A $300,000 speaker?

Yes, you can buy speakers for $300,000. If you’re curious about how any speakers could be that expensive, check out the video above.


Ford’s Looking to Make Driving Music Social With “Just Play”

Living in New York, I’ve made the increasingly necessary decision to never, ever own a car while in the city. As such I rely on walking and public transportation to get around. It’s certainly an ok option, but I miss driving around on a quiet night with some good friends and just listening to music. While an iPod is nice to have during my commute, there is no music listening experience (outside of a good concert of course) that can recreate how much fun it is to listen to music in the car.

Well unfortunately for lowly pedestrians like me, Ford is now looking to make that experience even better. They call the feature “Just Play” and it was created during the 24 hour “hackathon” at the Facebook campus. Just Play works with Ford’s voice activated Sync feature, and allows you to connect with your smartphone and Facebook app to share music with your friends. So whatever they are listening to, you can listen to as well and vice versa. Ford themselves acknowledge that it’s a “simple idea”, but there is some potential for this to incorporate other applications like Spotify and Pandora to create a driving music community experience that hasn’t really been around since the hey-day of rock on the radio.

Plus it just sound like fun.


Pandora audience keeps growing

We’ve seen Pandora set up partnerships with many of the auto OEMs, so this recent news on the growth of Pandora isn’t surprising.

His baby, the Pandora personalized online radio service, has more than 125 million registered users, a huge jump from 75 million at the same time last year. Pandora has expanded its reach into the car, with 16 alliances — including new ones with Kia and Acura — compared with four car companies this time last year.

Monthly listening, on average per user, is now at 18 hours, and shares of its stock are up 21% this year.

Coming off a successful $2.6 billion IPO in 2011, Pandora founder Westergren says the company is at the “tipping point” of expanding beyond the early adopters into a service that he says will one day be utilized by billions of consumers.

Once they can expand beyond the US, expect growth to accelerate.


CES kicks off

The biggest technology and gadget show, CES, just kicked off in Las Vegas, and as usual much of the talk surrounds Apple:

Apple is the only company that consistently gets big buzz out of the International Consumer Electronics Show in Las Vegas — without even attending.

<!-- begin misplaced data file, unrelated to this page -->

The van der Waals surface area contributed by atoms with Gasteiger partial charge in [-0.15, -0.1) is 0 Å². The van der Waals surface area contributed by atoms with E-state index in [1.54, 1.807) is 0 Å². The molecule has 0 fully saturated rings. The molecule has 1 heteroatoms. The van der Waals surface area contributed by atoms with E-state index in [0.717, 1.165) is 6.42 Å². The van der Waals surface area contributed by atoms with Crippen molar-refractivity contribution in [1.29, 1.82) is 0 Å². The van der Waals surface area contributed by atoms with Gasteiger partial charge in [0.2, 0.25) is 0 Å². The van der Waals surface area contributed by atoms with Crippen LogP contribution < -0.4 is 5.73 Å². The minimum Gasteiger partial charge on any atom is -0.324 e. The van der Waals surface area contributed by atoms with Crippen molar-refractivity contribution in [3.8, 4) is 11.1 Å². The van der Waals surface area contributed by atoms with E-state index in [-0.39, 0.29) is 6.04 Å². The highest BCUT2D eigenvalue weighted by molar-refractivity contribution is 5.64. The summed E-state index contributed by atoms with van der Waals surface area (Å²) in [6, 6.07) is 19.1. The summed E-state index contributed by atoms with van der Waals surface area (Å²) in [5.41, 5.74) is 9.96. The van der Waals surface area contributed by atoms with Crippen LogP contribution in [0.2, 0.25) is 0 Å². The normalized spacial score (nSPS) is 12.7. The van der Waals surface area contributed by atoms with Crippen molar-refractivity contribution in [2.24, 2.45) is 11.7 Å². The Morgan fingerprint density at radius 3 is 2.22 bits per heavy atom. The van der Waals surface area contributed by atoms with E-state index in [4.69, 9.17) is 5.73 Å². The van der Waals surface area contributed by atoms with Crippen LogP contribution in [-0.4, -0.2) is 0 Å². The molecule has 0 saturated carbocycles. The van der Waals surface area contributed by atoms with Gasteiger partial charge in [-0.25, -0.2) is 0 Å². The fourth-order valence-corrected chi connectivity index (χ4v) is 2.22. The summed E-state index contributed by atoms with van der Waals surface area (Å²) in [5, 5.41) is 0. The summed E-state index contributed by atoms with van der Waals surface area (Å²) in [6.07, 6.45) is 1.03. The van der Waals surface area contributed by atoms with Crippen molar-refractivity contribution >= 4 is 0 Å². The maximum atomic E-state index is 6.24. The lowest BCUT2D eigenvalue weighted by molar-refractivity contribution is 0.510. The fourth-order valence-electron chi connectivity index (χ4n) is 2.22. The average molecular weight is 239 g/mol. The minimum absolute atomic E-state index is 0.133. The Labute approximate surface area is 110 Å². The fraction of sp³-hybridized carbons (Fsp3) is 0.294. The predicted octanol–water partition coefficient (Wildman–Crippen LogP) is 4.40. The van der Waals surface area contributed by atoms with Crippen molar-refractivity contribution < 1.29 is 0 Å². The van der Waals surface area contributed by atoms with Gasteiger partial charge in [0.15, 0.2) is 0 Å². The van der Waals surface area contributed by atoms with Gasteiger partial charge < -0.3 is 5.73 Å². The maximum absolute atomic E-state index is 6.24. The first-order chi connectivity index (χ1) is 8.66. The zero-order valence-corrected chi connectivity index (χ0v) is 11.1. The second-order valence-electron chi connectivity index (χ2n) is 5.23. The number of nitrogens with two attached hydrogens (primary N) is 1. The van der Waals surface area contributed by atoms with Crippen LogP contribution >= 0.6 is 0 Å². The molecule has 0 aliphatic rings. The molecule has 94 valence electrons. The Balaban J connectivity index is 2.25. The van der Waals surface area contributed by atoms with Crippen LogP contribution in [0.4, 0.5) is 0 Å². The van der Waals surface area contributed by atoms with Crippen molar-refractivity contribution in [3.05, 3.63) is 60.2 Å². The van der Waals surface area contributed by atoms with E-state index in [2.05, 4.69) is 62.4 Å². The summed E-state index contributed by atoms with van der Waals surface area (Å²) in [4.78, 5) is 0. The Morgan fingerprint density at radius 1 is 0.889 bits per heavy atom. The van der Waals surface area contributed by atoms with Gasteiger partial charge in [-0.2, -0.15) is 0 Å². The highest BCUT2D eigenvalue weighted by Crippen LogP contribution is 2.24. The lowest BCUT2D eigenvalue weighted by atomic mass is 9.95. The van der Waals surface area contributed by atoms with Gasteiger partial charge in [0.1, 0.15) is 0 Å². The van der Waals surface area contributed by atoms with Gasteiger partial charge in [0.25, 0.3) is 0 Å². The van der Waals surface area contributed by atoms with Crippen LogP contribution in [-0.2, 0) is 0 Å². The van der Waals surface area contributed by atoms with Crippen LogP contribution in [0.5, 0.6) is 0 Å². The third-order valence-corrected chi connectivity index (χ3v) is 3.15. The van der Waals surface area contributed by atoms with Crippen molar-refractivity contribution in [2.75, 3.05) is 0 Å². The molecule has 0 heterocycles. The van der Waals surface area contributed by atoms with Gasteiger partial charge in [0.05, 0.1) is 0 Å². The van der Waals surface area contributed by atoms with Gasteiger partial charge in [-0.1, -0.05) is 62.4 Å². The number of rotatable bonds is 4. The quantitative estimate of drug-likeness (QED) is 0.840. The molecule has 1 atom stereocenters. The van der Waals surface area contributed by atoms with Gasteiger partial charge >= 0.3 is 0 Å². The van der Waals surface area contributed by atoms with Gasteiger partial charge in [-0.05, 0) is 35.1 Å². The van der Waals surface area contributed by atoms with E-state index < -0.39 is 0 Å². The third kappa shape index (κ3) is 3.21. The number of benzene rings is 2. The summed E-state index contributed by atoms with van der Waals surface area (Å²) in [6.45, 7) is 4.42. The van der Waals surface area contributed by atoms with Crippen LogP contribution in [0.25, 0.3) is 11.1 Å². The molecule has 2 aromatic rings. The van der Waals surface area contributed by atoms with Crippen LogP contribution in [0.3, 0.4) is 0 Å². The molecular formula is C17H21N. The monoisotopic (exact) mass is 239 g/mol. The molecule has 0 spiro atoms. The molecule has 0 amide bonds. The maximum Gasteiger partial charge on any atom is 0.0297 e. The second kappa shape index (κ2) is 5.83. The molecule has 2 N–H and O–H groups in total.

This year will be no different.

Connected TVs — TVs that connect to and can access content from the Internet — will be a big part of CES this year. And just about everyone in tech expects Apple at some point to launch such a television — an iTV — that easily consumes and shares with other Apple devices content served from the company’s media-storing iCloud.

Microsoft made news earlier by saying this was the last year they would attend CES/ Why attend if Apple gets all the buzz anyways? Maybe Microsoft should focus on new products instead of protecting its Windows/Office cash cow? Or maybe not . . .


App explosion and parental controls

News stories are reporting what we all expected. With all the smartphones and tablet computers sold over the holidays, consumers are downloading apps like crazy. This is true of people of all ages, as there’s now an app for almost everything.

This does, however, raise a host of issues for parents. It’s alright for mom to go on Facebook and Twitter or play free bingo. For example, there are free apps out there so that anyone can text phone numbers. So think about young kids. Many parents don’t want to purchase a phone, let alone a smartphone, for them until they reach a certain age.

But now with something like an iPod Touch, kids have access to so many things. They can use an app to start texting. Just imagine how many problems that can cause. They can open a Facebook account. They can play all sorts of games. They can access web sites.

Monitoring Internet access is going to get exponentially more difficult, so it’s imperative for parent to educate themselves. It’s not enough now to just have the family computer in the kitchen where parents can see it. With tablets and iPods kids can use them anywhere.

So if you haven’t done so already, go check on what your kids are doing with those new devices.